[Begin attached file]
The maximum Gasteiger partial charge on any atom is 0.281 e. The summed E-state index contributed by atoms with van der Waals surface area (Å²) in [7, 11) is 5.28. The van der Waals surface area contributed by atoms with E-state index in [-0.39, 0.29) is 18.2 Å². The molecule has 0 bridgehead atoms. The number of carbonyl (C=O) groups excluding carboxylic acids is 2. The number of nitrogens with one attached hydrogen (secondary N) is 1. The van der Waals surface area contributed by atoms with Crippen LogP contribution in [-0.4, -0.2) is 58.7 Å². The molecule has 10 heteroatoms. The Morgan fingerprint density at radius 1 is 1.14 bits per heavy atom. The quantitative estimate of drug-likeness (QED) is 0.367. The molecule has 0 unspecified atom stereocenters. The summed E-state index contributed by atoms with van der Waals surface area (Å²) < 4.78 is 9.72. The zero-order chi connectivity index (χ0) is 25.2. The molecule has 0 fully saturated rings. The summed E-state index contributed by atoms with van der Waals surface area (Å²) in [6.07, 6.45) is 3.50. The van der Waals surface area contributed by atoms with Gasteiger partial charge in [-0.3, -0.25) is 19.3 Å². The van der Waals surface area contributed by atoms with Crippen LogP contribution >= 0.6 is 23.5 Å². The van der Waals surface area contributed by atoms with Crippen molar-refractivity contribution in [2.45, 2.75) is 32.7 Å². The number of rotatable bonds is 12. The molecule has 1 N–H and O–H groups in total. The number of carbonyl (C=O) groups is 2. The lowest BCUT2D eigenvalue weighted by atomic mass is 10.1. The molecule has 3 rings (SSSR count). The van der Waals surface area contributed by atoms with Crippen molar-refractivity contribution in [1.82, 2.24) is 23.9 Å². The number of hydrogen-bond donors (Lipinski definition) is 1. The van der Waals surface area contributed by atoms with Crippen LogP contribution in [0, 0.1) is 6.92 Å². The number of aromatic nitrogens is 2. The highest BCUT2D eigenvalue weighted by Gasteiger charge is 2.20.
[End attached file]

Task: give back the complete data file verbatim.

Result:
The maximum Gasteiger partial charge on any atom is 0.281 e. The summed E-state index contributed by atoms with van der Waals surface area (Å²) in [7, 11) is 5.28. The van der Waals surface area contributed by atoms with E-state index in [-0.39, 0.29) is 18.2 Å². The molecule has 0 bridgehead atoms. The number of carbonyl (C=O) groups excluding carboxylic acids is 2. The number of nitrogens with one attached hydrogen (secondary N) is 1. The van der Waals surface area contributed by atoms with Crippen LogP contribution in [-0.4, -0.2) is 58.7 Å². The molecule has 10 heteroatoms. The Morgan fingerprint density at radius 1 is 1.14 bits per heavy atom. The quantitative estimate of drug-likeness (QED) is 0.367. The molecule has 0 unspecified atom stereocenters. The summed E-state index contributed by atoms with van der Waals surface area (Å²) < 4.78 is 9.72. The zero-order chi connectivity index (χ0) is 25.2. The molecule has 0 fully saturated rings. The summed E-state index contributed by atoms with van der Waals surface area (Å²) in [6.07, 6.45) is 3.50. The van der Waals surface area contributed by atoms with Gasteiger partial charge in [-0.3, -0.25) is 19.3 Å². The van der Waals surface area contributed by atoms with Crippen LogP contribution >= 0.6 is 23.5 Å². The van der Waals surface area contributed by atoms with Crippen molar-refractivity contribution in [2.45, 2.75) is 32.7 Å². The number of rotatable bonds is 12. The molecule has 1 N–H and O–H groups in total. The number of carbonyl (C=O) groups is 2. The lowest BCUT2D eigenvalue weighted by atomic mass is 10.1. The molecule has 3 rings (SSSR count). The van der Waals surface area contributed by atoms with Crippen molar-refractivity contribution in [1.82, 2.24) is 23.9 Å². The number of hydrogen-bond donors (Lipinski definition) is 1. The van der Waals surface area contributed by atoms with Crippen LogP contribution in [0, 0.1) is 6.92 Å². The number of aromatic nitrogens is 2. The highest BCUT2D eigenvalue weighted by Gasteiger charge is 2.20.